Incumbent Republican Governor Rick Snyder has been vague about what he would do in the next four years in office, saying only, "We're on the road to recovery." He also says he'll pursue "more and better jobs." Political observers expect Snyder will continue on the path he's established, working to stimulate businesses while keeping a tight rein on state spending.

In an ad, Snyder says, "Our unemployment rate is the lowest in six years with nearly 300,000 new private-sector jobs." 

Steve Carmody / Michigan Radio

DETROIT (AP) - The Michigan appeals court says workers can qualify for unemployment pay if they're fired for using medical marijuana.

  In a 3-0 decision Friday, the court ruled in favor of a hi-lo operator, a hospital employee and a furniture repairman. The court says there was no evidence that they used marijuana at work or that they had worked while under the influence of pot.

  Rick Braska, Jenine Kemp and Stephen Kudzia were fired after drug tests. All had medical marijuana cards. The use of marijuana to alleviate certain ailments was approved by voters.

Steve Carmody / Michigan Radio

The job prospects for college graduates are improving.

A new Michigan State University study predicts a 16% increase in hiring of college students graduating during the 2014-15 academic year. For the past few years, the MSU study only predicted about a 2% to 4%  growth rate in college graduate hiring.

“We’re getting back to where we were in 2008 before everything turned down,” says Phil Gardner, the director of MSU’s Collegiate Employment Research Institute.

Bureau of Labor Statistics (BLS)

The latest "report card" on jobs in America points to a country continuing to recover from the Great Recession.

The national unemployment rate fell to 6.1%, the lowest level since September 2008. What does the June jobs report tell us about Michigan? Where have we made gains and where are we still hurting?

University of Michigan labor economist Don Grimes joined us to review the June employment numbers. 

Sheila Steele / Creative Commons

The unemployment rate in Grand Rapids is back where it was before the Great Recession.

But workers in Michigan’s second-largest labor market are making less money. Grand Rapids had the second-worst earnings decline of the top-100 labor markets in the country since 2001, down 6.6%. Only Detroit was worse at 7.2%.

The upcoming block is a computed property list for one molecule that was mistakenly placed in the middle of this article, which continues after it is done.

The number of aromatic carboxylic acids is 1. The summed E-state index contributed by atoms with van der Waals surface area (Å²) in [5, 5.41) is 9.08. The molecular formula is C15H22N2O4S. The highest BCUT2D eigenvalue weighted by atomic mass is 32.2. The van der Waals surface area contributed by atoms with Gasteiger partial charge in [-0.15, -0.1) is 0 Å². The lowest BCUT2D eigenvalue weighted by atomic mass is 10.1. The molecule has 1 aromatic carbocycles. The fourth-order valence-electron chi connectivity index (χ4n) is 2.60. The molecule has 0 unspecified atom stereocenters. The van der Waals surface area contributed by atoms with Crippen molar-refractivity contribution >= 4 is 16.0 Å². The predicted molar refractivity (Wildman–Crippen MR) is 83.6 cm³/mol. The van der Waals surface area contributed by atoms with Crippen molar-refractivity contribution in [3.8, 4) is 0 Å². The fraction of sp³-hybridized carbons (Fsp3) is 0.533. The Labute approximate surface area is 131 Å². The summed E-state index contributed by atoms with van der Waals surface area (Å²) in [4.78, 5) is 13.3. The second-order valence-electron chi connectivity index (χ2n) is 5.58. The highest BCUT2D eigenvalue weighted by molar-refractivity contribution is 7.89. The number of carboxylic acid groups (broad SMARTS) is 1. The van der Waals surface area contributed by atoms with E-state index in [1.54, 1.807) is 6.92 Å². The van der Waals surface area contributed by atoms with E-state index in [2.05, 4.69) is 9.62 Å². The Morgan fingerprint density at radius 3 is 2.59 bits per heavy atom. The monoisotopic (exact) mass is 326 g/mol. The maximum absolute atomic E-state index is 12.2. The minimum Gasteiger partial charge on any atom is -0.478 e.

Mark Brush / Michigan Radio

The state's unemployment rate fell for the seventh consecutive month to 7.5% for the month of March 2014.

The unemployment rate is the measure of people who are out of work, but are counted as part of the overall labor force. The labor force is a measure of those folks who are actively looking for work in the last month. See my explanation of the rate here.

Franklin D. Roosevelt Presidential Library and Museum

In Michigan, 60.2% of people are in the labor force, according to a new state report.

The number is essentially unchanged from a year ago.

University of Michigan economist Don Grimes says at least 67% of Michigan's population should be in the labor force this many years after a recession.

He says people in their 20s, and people in their mid to late 50s, are having the most trouble finding work, both in Michigan and nationwide.

Steve Carmody / Michigan Radio

A new poll shows Michigan business owners strongly oppose legislation to prevent them from including a question about criminal convictions on job applications.

88% of Michigan business owners polled by the National Federation of Independent Business say they oppose the ‘Ban the Box’ bill.

Charlie Owens is the NFIB state director. He says it doesn’t make sense to wait until a job offer is made before being able to do a criminal background check.